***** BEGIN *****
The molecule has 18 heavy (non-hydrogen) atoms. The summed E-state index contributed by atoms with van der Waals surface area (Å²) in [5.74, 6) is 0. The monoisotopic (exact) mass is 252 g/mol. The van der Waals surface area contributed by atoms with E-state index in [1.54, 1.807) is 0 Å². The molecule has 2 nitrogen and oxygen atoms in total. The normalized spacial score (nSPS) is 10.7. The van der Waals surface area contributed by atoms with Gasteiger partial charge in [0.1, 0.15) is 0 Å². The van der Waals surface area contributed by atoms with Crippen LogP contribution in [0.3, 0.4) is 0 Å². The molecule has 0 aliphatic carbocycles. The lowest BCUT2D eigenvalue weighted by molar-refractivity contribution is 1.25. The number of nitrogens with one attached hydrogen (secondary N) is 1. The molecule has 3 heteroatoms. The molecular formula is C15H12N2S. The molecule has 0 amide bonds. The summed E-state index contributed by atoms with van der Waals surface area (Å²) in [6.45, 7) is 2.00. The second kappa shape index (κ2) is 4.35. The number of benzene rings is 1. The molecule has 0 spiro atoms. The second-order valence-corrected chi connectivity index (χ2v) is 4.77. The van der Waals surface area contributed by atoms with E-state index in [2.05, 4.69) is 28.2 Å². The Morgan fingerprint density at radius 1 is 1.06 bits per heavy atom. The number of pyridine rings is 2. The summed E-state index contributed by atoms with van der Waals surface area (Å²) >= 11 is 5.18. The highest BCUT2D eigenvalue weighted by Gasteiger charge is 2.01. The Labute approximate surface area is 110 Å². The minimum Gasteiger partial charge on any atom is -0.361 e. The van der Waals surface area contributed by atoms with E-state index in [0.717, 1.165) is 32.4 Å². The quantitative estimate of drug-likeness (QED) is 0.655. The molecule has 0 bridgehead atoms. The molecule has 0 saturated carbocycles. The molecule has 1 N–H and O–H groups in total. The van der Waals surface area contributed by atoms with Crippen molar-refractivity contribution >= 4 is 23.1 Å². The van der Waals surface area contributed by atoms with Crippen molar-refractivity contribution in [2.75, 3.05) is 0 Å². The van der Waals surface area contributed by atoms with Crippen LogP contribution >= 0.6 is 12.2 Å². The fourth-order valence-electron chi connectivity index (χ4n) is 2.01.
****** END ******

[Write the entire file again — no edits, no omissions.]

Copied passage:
The molecule has 18 heavy (non-hydrogen) atoms. The summed E-state index contributed by atoms with van der Waals surface area (Å²) in [5.74, 6) is 0. The monoisotopic (exact) mass is 252 g/mol. The van der Waals surface area contributed by atoms with E-state index in [1.54, 1.807) is 0 Å². The molecule has 2 nitrogen and oxygen atoms in total. The normalized spacial score (nSPS) is 10.7. The van der Waals surface area contributed by atoms with Gasteiger partial charge in [0.1, 0.15) is 0 Å². The van der Waals surface area contributed by atoms with Crippen LogP contribution in [0.3, 0.4) is 0 Å². The molecule has 0 aliphatic carbocycles. The lowest BCUT2D eigenvalue weighted by molar-refractivity contribution is 1.25. The number of nitrogens with one attached hydrogen (secondary N) is 1. The molecule has 3 heteroatoms. The molecular formula is C15H12N2S. The molecule has 0 amide bonds. The summed E-state index contributed by atoms with van der Waals surface area (Å²) in [6.45, 7) is 2.00. The second kappa shape index (κ2) is 4.35. The number of benzene rings is 1. The molecule has 0 spiro atoms. The second-order valence-corrected chi connectivity index (χ2v) is 4.77. The van der Waals surface area contributed by atoms with E-state index in [2.05, 4.69) is 28.2 Å². The Morgan fingerprint density at radius 1 is 1.06 bits per heavy atom. The number of pyridine rings is 2. The summed E-state index contributed by atoms with van der Waals surface area (Å²) >= 11 is 5.18. The highest BCUT2D eigenvalue weighted by Gasteiger charge is 2.01. The Labute approximate surface area is 110 Å². The minimum Gasteiger partial charge on any atom is -0.361 e. The van der Waals surface area contributed by atoms with E-state index in [0.717, 1.165) is 32.4 Å². The quantitative estimate of drug-likeness (QED) is 0.655. The molecule has 0 bridgehead atoms. The molecule has 0 saturated carbocycles. The molecule has 1 N–H and O–H groups in total. The van der Waals surface area contributed by atoms with Crippen molar-refractivity contribution >= 4 is 23.1 Å². The van der Waals surface area contributed by atoms with Crippen molar-refractivity contribution in [2.75, 3.05) is 0 Å². The van der Waals surface area contributed by atoms with Crippen LogP contribution >= 0.6 is 12.2 Å². The fourth-order valence-electron chi connectivity index (χ4n) is 2.01.